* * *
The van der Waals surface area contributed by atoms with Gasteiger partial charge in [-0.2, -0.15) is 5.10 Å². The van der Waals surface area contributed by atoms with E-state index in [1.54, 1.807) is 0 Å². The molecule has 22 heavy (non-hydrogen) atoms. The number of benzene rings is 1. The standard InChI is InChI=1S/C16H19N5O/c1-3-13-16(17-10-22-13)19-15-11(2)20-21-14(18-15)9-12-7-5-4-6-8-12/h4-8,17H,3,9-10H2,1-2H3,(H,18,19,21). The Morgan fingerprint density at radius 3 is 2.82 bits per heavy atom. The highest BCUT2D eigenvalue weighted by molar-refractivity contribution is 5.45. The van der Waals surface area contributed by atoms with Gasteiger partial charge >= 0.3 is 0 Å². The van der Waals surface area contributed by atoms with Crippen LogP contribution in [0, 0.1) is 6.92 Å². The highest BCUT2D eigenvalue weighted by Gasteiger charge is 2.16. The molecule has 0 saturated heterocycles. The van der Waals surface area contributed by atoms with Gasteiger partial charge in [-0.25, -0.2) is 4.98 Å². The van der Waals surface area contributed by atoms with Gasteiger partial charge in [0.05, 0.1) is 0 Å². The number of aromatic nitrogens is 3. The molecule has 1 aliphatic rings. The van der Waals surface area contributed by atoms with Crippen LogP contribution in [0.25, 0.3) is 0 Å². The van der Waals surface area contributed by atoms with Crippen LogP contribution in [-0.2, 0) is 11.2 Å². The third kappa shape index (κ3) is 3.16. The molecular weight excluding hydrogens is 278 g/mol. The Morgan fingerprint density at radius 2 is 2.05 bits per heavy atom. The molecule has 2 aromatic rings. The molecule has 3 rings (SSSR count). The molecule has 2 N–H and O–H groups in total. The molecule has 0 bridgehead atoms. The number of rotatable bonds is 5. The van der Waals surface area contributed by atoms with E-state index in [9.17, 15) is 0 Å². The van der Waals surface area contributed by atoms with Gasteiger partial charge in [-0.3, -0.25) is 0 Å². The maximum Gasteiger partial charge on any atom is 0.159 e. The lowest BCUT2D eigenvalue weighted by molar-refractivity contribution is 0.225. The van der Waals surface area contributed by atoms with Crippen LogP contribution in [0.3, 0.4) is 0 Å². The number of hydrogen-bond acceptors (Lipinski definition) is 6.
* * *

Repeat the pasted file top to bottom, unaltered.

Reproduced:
The van der Waals surface area contributed by atoms with Gasteiger partial charge in [-0.2, -0.15) is 5.10 Å². The van der Waals surface area contributed by atoms with E-state index in [1.54, 1.807) is 0 Å². The molecule has 22 heavy (non-hydrogen) atoms. The number of benzene rings is 1. The standard InChI is InChI=1S/C16H19N5O/c1-3-13-16(17-10-22-13)19-15-11(2)20-21-14(18-15)9-12-7-5-4-6-8-12/h4-8,17H,3,9-10H2,1-2H3,(H,18,19,21). The Morgan fingerprint density at radius 3 is 2.82 bits per heavy atom. The highest BCUT2D eigenvalue weighted by molar-refractivity contribution is 5.45. The van der Waals surface area contributed by atoms with Gasteiger partial charge >= 0.3 is 0 Å². The van der Waals surface area contributed by atoms with Crippen LogP contribution in [0, 0.1) is 6.92 Å². The highest BCUT2D eigenvalue weighted by Gasteiger charge is 2.16. The molecule has 0 saturated heterocycles. The van der Waals surface area contributed by atoms with Gasteiger partial charge in [-0.25, -0.2) is 4.98 Å². The van der Waals surface area contributed by atoms with Gasteiger partial charge in [0.05, 0.1) is 0 Å². The number of aromatic nitrogens is 3. The molecule has 1 aliphatic rings. The van der Waals surface area contributed by atoms with Crippen LogP contribution in [0.25, 0.3) is 0 Å². The van der Waals surface area contributed by atoms with Crippen LogP contribution in [-0.2, 0) is 11.2 Å². The third kappa shape index (κ3) is 3.16. The molecular weight excluding hydrogens is 278 g/mol. The Morgan fingerprint density at radius 2 is 2.05 bits per heavy atom. The molecule has 2 aromatic rings. The molecule has 3 rings (SSSR count). The molecule has 2 N–H and O–H groups in total. The molecule has 0 bridgehead atoms. The number of rotatable bonds is 5. The van der Waals surface area contributed by atoms with E-state index in [9.17, 15) is 0 Å². The van der Waals surface area contributed by atoms with Gasteiger partial charge in [-0.3, -0.25) is 0 Å². The maximum Gasteiger partial charge on any atom is 0.159 e. The lowest BCUT2D eigenvalue weighted by molar-refractivity contribution is 0.225. The van der Waals surface area contributed by atoms with Crippen LogP contribution in [0.3, 0.4) is 0 Å². The number of hydrogen-bond acceptors (Lipinski definition) is 6.